Heather looked up from the computer screen and frowned at the woman sitting across from her, helping with her homework.
‘Mummy?’ she asked, her eyes wide and full of worry. ‘Am I adopted?’
‘Of course you are, darling,’ Christin smiled. Guilt sat heavy in her stomach as she lied to her daughter once again.
Heather sighed, relieved. ‘That means I’m not an orphan, right?’
‘That’s right, sweetheart, you’re not an orphan,’ Christin falsely assured her.
‘So I’m normal?’
Christin forced a light-hearted giggle. ‘Yes, dear, you’re normal. Do you want to write that definition down now?’ she encouraged, changing the topic.
‘Can you do it? I’m tired,’ Heather yawned.
Christin laughed, genuinely this time. ‘No, it’s your homework, not mine. Besides, your handwriting is neater than mine. I haven’t written in years.’ Another lie, Christin chastised herself internally. ‘I think you should do it.’
‘Fine,’ Heather sighed, copying down the definition onto a page of her only notebook, which she took to school. ‘All done! I’m hungry. Can we have dinner now?’
‘Sure. Your father should be finished cooking it by now.’
Abandoning Heather’s completed homework, mother and daughter wandered into the kitchen where they expected to smell the delicious scent of cooking pumpkin and pastry. Instead, the pungent aroma of burnt food reached their noses. Christin gasped and switched the oven off, fanning the smoke away before it set off the fire alarm.
‘Nathan!’ she yelled. ‘You’ve let dinner burn!’
Nathan didn’t reply. Heather could hear him talking in the next room, but to whom? She had no idea. Christin’s sharp ears picked up a few key words and the colour drained from her already pale face. She ran a trembling hand through her soft, blonde hair.
‘Stay here, darling,’ she instructed Heather gently before hurrying to join her husband.
Heather waited until her mother was out of sight before sneaking silently up to the door Christin had just closed and pressing her ear against it. She could hear voices, but the wood was too thick to allow her to hear the words spoken. Remembering a trick that she’d seen on TV, Heather took a cup from the cupboard and rested the open end against the door, placing her ear on the other. To her surprise, it worked.
‘… a private Children’s Home. They don’t like to share their records—’ Nathan was saying but he was cut off by a voice Heather couldn’t hear.
He must be talking on the phone, Heather concluded.
‘Yes, Heather Jane Clarke. That’s right,’ Nathan confirmed.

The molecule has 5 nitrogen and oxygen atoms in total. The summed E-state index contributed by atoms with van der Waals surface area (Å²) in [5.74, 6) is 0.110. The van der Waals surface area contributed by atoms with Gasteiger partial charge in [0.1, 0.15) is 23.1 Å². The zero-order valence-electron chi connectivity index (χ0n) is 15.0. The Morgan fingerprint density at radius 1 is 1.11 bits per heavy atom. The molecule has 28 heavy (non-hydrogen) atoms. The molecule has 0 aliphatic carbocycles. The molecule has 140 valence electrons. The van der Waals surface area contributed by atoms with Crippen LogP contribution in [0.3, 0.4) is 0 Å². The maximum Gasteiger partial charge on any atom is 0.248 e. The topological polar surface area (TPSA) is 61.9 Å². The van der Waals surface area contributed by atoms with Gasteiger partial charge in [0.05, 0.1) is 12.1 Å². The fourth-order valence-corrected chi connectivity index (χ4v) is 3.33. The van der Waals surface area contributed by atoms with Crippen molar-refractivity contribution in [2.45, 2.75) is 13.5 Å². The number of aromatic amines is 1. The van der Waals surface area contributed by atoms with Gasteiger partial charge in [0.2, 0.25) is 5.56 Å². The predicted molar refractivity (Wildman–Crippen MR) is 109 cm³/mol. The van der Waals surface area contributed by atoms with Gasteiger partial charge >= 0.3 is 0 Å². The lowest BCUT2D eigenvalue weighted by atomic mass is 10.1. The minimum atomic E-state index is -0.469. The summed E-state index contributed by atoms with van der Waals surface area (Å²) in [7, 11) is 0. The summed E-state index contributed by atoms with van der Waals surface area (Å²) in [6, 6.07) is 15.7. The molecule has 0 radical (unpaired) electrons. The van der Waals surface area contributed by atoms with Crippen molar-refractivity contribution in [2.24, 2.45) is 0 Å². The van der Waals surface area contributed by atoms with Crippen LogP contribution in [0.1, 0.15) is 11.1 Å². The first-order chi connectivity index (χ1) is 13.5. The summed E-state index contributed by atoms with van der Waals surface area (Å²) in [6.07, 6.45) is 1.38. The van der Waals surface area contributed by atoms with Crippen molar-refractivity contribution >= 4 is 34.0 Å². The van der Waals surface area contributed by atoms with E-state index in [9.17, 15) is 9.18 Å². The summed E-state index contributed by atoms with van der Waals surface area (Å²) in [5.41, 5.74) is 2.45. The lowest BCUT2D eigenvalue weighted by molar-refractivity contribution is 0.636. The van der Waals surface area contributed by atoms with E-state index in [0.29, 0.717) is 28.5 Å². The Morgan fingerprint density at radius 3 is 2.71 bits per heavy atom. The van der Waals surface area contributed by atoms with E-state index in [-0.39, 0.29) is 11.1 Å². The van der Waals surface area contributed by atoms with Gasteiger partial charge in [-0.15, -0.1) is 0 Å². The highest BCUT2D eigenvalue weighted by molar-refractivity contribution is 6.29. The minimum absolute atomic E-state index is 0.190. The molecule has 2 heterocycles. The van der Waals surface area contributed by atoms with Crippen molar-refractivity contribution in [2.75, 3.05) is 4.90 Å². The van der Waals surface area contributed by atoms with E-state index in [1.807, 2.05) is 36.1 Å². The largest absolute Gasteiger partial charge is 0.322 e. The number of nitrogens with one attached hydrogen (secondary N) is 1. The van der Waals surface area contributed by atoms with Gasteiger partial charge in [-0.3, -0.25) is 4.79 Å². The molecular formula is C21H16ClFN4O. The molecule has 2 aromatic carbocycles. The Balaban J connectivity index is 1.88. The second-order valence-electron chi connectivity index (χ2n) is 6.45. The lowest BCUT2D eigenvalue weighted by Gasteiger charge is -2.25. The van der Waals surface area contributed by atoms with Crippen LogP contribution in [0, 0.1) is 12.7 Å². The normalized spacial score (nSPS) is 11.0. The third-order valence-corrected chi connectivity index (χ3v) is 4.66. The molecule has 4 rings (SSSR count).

‘What do you mean?’ Nathan gasped.
‘Nate, give me the phone, I’ll handle this,’ Christin ordered. After a moment, she spoke again. ‘Heather is our daughter. We adopted her so we get to keep her, records or no records. Understand?’
‘No! We adopted—’ Christin protested, but she was interrupted by the unknown person on the other end. Whatever they were saying, she wouldn’t have it. ‘I don’t care! She is ours and there is nothing you can do about it! Nathan and I are the legally recognised parents of Heather Clarke and that is that!’
Christin hung up and stormed from the room. When she flung the door open, Heather jumped backwards in shock.
‘Oh!’ Christin gasped. ‘I’m so sorry, Hez! I didn’t see you there.’
‘It’s okay, Mummy,’ Heather smiled, barely hiding her jangling nerves.
‘Why did you get that out?’ Christin frowned.
Heather glanced down at the cup still clasped tightly in her guilty little hands. Thinking fast, she looked back up at her mother with the most innocent expression she could muster.
All Christin’s concerns melted away at the sound of those two simple words. A warm smile crossed her face. ‘I’ll pour you a drink, then.’
She bent down and took the cup from Heather’s hands. A moment later it was returned, full almost to the brim with crystal clear tap water. Heather took a sip and shuddered at the unsettling tastelessness of the liquid. Thankfully, Christin didn’t see.
Both of Heather’s parents were tense and she didn’t like it. She could tell by the way her mother scraped the blackened bits off the burnt pumpkin pie with enough force to send flakes of pastry flying all over the kitchen bench, and how her father stood against the door-frame with his toned arms folded tightly across his chest, his blue eyes staring at nothing. That phone call had set them on edge but Heather didn’t dare ask why or they would suspect that she’d eavesdropped. All she could do was sit tight and hope everything would be explained soon.